‘Employee Development’ in a Small Company

September 18, 2015

My name is Calum and I am an Assistant Games Manager at SportInspired. Since graduating from the University of Exeter, I have been working for SportInspired for the past 9 months and have found the experience to date incredibly fun and rewarding. As an Assistant Games Manager, I have been lucky enough to be involved in a plethora activities, ranging from organising sports equipment to market research to managing the intern recruitment process. I like to be pushed and challenged in the work environment and so employee development for me is key…

Employee development is a cornerstone principle amongst almost, if not every, company in both the public and private sectors. Yet very few fail to successfully and comprehensively cater to the needs of their individual employees. Working in a large company, it is easy to get lost as a small cog in a big wheel; therefore experience in a smaller, more centralised working environment can prove to be invaluable when it comes to employee development.

In terms of the level of responsibility, expectations on individuals are that much higher in a smaller company. It is much easier to hide within a large organisation but the level of exposure to decision making and working under pressure pales in comparison. Being ‘thrown in at the deep end’, you learn to swim that much faster and with the right amount of guidance, it soon becomes that much easier and not nearly as daunting to take on tasks that previously you would have thought impossible.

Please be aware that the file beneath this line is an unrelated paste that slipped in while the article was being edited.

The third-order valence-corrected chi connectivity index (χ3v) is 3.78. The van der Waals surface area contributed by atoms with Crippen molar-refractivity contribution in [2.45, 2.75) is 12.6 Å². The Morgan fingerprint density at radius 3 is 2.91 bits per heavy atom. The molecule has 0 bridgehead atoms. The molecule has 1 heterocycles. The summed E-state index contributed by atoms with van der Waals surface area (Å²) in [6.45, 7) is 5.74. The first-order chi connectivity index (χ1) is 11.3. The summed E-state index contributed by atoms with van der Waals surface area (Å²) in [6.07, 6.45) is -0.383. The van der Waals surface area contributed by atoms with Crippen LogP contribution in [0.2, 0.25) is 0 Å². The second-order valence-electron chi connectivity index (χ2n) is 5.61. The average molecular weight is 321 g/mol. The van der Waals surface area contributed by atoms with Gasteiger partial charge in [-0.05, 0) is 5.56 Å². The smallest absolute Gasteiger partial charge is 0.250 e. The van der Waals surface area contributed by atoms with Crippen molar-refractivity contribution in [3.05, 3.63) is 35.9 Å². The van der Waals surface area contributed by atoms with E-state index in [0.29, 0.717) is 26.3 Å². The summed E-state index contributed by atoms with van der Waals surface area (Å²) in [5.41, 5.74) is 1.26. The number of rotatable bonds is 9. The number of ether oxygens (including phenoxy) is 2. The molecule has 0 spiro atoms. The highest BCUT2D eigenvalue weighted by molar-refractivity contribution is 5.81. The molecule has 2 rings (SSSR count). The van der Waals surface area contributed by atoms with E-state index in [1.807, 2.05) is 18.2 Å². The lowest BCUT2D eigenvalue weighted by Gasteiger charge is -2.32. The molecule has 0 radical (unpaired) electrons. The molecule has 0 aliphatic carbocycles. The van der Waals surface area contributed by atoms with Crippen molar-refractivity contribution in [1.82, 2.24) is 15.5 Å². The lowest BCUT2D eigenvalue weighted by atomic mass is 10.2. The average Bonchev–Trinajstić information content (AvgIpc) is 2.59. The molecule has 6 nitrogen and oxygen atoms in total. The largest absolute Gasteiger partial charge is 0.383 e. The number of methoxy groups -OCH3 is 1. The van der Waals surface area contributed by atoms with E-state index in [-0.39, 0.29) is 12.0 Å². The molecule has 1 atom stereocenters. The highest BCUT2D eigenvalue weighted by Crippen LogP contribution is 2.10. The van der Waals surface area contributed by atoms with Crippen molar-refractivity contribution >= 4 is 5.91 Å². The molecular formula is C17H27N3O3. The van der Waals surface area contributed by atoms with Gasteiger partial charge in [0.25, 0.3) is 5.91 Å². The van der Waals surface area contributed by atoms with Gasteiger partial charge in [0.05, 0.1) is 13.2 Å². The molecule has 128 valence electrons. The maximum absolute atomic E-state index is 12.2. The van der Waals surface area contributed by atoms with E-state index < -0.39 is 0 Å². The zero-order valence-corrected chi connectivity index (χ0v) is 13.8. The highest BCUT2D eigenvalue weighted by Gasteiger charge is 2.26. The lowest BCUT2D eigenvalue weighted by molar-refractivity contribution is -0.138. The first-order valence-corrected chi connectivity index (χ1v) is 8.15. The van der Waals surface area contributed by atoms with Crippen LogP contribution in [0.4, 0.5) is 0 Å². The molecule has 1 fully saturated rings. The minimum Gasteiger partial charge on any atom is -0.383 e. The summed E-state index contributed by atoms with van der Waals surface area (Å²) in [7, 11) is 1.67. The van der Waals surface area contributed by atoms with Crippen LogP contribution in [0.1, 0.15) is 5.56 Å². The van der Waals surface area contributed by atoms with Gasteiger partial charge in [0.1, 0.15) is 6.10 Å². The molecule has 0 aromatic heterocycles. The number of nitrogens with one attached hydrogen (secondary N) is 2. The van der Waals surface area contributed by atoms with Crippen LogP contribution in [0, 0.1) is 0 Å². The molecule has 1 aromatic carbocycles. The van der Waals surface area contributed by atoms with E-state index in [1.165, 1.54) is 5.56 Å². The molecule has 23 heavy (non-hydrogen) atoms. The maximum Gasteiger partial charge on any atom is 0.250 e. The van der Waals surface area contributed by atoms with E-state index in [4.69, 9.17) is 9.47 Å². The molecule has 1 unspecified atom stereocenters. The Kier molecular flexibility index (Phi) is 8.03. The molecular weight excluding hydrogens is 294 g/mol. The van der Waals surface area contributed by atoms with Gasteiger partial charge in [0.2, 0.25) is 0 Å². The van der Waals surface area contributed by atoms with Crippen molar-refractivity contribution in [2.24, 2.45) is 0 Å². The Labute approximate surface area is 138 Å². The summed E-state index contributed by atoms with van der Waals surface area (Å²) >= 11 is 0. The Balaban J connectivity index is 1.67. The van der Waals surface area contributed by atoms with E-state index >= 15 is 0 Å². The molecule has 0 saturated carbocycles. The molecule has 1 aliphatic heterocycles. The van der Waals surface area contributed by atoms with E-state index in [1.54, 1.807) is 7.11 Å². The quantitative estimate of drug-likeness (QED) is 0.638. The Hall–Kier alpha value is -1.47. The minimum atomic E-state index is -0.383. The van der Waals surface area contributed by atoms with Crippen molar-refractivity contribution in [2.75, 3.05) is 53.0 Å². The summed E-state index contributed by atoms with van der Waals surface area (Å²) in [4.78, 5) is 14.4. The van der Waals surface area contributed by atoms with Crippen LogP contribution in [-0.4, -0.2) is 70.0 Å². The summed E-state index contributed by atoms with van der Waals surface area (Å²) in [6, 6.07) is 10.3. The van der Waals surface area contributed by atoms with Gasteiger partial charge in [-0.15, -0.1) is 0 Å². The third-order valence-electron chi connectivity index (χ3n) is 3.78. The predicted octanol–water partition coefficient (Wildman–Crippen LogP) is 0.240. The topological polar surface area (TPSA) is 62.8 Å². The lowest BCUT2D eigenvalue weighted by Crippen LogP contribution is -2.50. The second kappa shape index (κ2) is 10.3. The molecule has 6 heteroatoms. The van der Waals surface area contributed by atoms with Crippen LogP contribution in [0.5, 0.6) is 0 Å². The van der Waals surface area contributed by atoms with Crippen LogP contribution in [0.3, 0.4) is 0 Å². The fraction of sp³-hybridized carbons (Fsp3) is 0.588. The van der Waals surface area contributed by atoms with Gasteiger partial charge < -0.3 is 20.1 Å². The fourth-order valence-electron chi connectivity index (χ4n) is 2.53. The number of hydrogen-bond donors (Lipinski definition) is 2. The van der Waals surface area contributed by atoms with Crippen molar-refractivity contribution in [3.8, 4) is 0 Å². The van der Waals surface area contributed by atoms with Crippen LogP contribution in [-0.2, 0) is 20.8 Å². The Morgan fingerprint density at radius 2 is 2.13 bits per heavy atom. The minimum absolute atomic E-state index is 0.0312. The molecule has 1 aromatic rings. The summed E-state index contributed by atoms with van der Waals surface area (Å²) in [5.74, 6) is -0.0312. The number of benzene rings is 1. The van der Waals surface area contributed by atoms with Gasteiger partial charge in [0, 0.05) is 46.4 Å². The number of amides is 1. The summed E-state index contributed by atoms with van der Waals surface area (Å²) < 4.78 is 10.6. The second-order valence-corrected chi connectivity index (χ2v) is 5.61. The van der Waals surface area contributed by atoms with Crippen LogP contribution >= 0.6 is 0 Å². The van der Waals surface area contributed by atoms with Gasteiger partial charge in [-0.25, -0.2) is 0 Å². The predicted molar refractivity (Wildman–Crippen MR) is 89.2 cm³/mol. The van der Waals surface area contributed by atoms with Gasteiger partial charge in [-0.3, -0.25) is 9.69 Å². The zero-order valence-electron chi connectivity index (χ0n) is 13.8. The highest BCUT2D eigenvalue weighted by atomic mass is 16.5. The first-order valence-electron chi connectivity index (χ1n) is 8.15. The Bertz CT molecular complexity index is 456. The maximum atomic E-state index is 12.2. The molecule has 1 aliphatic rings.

A bit of self-belief goes a long way – why else would you have been chosen to manage the project or take on a team leadership role unless it was thought you are capable and up to the task? Sure the level of scrutiny is that little bit higher but ultimately so too is that rewarding feeling and sense of accomplishment. In the modern world, it is easy to get stuck in routine and stay in your comfort zone but pushing yourself out of it will bring about greater rewards for you as an individual.

Everyone likes to feel valued in life and so a few words of praise from a manager or senior director can go a long way to improving employee’s confidence. When combined with constructive feedback as to how to improve, employee empowerment as well as employee development are outcomes.

Calum George
Assistant Games Manager

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